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Video Game / Test Drive

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A Driving Game series, Test Drive has seen races across the globe, in almost anything with wheels. 2002's TD Overdrive: Brotherhood of Speed (or just Test Drive in North America) has the protagonist Dennis Black competing against opponents in order to reveal the kingpin behind the street racing scenes. Test Drive Unlimited set players loose on the island of O'ahu, Unlimited 2 adds the Spanish island of Ibiza. Ferrari Racing Legends on the other hand is a track based racer with collections of classic layouts of famous racing tracks and only features, as the name suggests, Ferraris. It's a Long Runner, as the series has been around since 1987, beginning under Accolade and continuing under Infogrames and Atari SA. It also has the Off-Road series which consist of four games (that span from 1997-2001).


A third Test Drive Unlimited is currently in development by Bigben Interactive, who acquired the Test Drive franchise from Atari SA in 2016.

Tropes in the series in general:

  • Awesome, but Impractical: The TVR Cerbera Speed 12 in the 2002 reboot is the most powerful car in the game next to the 2000 Viper Concept, but it handles like a greased pig.
  • Bigger Stick: The acquisition of new and better vehicles, or upgrades for vehicles you already possess, like in any other case, is an invocation of this trope.
  • Genre Shift: Not as exaggerated as Need for Speed, but every Test Drive game is different. The early ones (including the Off-Road spinoffs) are classic arcade racers, Overdrive puts storyline into mix, Unlimited goes Wide Open Sandbox, and Ferrari Racing Legends is a simulator.
  • Hummer Dinger: The trope namer appears in the Off-Road spinoffs as one of the playable cars (AND as the cover car in the trilogy).
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  • Nintendo Hard: Test Drive 4 can be ridiculously impossible, even with the fastest cars.
  • One Driver Army
  • Product Placement: 6 featured ads for Motor Week, including footage from the show as scenes for the game's intro.
  • Improbably Cool Car: The Nissan Skyline GTR R33 (in 5) and R34, along with the Subaru Impreza 22B are these in 6 and the 2002 reboot.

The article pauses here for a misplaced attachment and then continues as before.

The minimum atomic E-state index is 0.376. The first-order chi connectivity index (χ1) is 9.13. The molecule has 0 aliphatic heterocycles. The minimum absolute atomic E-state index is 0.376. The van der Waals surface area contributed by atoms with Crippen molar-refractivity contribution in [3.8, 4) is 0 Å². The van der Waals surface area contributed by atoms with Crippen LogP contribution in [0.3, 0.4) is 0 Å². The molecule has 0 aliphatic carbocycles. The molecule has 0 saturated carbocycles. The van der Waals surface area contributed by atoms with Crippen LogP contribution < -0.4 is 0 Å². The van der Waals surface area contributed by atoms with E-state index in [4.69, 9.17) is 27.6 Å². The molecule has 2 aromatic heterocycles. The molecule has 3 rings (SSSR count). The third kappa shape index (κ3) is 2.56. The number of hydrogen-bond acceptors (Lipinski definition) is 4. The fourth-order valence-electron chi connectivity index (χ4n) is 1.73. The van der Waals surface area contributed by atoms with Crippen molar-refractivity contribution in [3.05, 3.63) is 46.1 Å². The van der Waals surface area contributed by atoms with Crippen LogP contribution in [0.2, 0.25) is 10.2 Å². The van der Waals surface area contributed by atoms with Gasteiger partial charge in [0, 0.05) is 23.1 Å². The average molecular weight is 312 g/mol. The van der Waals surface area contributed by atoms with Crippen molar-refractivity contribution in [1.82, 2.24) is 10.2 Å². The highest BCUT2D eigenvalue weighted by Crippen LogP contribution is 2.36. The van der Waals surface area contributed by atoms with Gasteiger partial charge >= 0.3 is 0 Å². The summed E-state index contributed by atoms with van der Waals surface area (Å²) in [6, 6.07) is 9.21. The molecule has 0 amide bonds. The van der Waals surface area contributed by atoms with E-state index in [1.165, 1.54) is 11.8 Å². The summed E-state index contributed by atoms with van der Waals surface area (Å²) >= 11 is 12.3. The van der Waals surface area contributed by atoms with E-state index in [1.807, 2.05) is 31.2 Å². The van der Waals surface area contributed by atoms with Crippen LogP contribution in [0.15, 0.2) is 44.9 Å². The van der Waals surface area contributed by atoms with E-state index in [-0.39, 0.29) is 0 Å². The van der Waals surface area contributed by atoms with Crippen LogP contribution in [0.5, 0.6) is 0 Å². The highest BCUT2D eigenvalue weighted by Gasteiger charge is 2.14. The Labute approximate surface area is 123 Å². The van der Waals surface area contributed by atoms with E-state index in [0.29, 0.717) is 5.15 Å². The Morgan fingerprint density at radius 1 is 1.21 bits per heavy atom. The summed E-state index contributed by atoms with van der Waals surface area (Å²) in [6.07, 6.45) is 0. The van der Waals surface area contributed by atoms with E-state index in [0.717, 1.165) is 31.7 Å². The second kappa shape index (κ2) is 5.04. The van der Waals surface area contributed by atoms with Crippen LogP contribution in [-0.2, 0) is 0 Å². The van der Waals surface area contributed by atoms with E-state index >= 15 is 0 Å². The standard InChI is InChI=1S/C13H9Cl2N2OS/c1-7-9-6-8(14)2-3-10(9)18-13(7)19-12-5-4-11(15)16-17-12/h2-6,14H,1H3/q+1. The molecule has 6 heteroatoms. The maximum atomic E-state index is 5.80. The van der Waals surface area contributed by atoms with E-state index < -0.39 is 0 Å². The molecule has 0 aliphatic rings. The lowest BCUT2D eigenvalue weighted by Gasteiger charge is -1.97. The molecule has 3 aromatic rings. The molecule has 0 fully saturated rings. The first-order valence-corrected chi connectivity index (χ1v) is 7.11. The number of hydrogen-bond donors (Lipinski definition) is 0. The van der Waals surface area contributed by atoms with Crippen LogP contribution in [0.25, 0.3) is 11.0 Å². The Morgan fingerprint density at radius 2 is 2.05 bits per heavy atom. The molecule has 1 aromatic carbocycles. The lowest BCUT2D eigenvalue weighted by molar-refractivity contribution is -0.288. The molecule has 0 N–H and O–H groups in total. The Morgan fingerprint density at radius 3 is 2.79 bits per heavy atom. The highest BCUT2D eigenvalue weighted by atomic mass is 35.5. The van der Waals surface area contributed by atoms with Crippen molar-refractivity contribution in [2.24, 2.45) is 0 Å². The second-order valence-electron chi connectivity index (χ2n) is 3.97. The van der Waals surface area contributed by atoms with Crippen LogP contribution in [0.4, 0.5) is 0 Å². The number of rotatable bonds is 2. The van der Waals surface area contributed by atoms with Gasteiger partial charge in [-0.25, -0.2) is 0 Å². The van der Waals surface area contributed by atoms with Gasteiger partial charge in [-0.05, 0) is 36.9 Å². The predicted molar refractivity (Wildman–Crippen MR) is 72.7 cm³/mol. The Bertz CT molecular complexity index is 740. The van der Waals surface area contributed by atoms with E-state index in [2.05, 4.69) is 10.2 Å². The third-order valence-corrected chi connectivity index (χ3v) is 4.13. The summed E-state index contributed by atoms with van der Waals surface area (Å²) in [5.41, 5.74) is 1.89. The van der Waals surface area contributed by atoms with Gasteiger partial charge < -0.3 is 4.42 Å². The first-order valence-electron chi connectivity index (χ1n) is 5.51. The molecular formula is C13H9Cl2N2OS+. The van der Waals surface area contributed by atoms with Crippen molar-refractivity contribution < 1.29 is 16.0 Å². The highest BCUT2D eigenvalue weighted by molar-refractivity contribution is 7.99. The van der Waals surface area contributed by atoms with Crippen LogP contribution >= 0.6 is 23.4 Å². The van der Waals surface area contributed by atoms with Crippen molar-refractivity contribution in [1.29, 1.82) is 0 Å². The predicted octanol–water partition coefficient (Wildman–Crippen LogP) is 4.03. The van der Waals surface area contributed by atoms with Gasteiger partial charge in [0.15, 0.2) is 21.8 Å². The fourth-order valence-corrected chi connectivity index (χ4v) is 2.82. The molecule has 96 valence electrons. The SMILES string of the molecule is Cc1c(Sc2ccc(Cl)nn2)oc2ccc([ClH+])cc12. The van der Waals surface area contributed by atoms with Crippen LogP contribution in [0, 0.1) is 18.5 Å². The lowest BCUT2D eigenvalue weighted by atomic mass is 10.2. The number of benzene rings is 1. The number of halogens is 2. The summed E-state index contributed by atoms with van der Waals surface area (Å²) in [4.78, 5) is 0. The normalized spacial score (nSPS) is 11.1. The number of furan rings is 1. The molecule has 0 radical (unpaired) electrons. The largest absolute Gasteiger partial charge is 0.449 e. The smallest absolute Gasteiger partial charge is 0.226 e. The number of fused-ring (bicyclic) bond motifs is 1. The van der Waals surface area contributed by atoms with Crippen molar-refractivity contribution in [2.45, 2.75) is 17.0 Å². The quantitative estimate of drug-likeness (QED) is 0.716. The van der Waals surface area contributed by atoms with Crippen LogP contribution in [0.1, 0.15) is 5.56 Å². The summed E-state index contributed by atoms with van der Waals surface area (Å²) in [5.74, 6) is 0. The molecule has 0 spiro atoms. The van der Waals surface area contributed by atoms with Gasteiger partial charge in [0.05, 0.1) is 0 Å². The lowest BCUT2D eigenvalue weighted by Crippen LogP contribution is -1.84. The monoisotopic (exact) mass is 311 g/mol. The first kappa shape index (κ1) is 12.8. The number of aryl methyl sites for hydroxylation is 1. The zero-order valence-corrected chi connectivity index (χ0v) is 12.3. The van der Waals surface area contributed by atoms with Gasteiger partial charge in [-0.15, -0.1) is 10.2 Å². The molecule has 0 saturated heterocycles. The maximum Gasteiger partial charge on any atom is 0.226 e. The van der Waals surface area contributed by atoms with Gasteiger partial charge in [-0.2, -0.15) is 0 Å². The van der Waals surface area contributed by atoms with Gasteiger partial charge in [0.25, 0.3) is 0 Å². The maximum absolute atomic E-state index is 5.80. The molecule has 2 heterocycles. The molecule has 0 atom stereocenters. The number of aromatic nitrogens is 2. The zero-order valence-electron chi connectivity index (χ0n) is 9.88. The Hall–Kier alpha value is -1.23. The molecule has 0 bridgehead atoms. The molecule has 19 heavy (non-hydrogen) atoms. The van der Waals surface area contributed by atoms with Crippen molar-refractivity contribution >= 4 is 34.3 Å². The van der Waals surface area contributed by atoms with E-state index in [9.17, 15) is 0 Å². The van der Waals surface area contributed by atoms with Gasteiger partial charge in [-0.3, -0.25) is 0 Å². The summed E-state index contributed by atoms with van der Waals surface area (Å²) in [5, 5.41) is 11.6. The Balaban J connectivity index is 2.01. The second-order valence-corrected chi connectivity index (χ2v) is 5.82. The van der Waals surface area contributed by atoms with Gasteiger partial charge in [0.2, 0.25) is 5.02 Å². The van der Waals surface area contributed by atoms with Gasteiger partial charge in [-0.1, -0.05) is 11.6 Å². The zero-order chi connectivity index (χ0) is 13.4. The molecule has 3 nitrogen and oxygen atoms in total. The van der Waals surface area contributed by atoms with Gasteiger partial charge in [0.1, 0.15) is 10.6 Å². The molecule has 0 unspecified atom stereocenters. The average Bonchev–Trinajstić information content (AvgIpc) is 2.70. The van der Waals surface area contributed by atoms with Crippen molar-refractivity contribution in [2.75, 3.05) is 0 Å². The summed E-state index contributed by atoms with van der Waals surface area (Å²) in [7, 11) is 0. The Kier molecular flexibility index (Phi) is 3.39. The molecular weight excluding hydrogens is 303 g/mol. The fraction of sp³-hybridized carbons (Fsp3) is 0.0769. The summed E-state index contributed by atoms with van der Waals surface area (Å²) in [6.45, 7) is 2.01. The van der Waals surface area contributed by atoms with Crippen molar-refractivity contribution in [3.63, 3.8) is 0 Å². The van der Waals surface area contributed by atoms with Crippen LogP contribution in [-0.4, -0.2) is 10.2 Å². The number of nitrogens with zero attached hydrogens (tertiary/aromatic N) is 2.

• Rubber Band A.I.: Especially flagrant in the 2002 game. If you stay in first place long enough, the opponents will either get a super speed boost or teleport to right behind you.
  • Rule of Three: Circuit races in 6 have three laps. Overdrive also counts.
  • Shown Their Work: Overdrive features pretty accurate car models. One example is, most cars are in LHD. This gets averted for the RHD cars, like the Skyline GTR R34.


Tropes in Test Drive (1987) and Test Drive 2: The Duel (1989):

Tropes in TD Overdrive: Brotherhood of Speed (2002)

Tropes in Test Drive: Eve of Destruction (2004)

  • Genre Shift: Even in a series with a penchant for doing something different, this one is a standout. Eschewing flashy high-end rides for hoopties and old muscle cars, having an emphasis on Vehicular Combat, and being set in rural America.
  • Large Ham: The announcer. Jesus Christ, the announcer.
    "OH MY... GOD, WHAT A HIT!"
  • Vehicular Combat: Being a racing game that's based off of demolition derbies, especially the Crash-A-Rama events in the Floridan city of Orlando, it should come as no surprise that this game rewards aggressive behavior.
  • With This Herring: You start the Career Mode with a Top, an unremarkable hatchback that the game says you inherited from your grandmother.

Tropes in Test Drive Unlimited (2006/7) and Test Drive Unlimited 2 (2011):

See Test Drive Unlimited.

Ferrari Racing Legends (2012 and 2013):

  • Genre Shift: Breaks the tradition of the series test driving happening on public roads. Also it is much less arcade and more simulation.
  • Reality Is Unrealistic: The realistic driving physics when all aids are turned off are often called unrealistic because the cars appear to drift and spin so quickly.
  • That One Level: As the three campaigns each are strictly sequential, necessary to unlock cars and tracks and each mission varying widely in difficulty, players who flew through a campaign can suddenly hit a (metaphorical) wall and have to retry again and again.


Example of: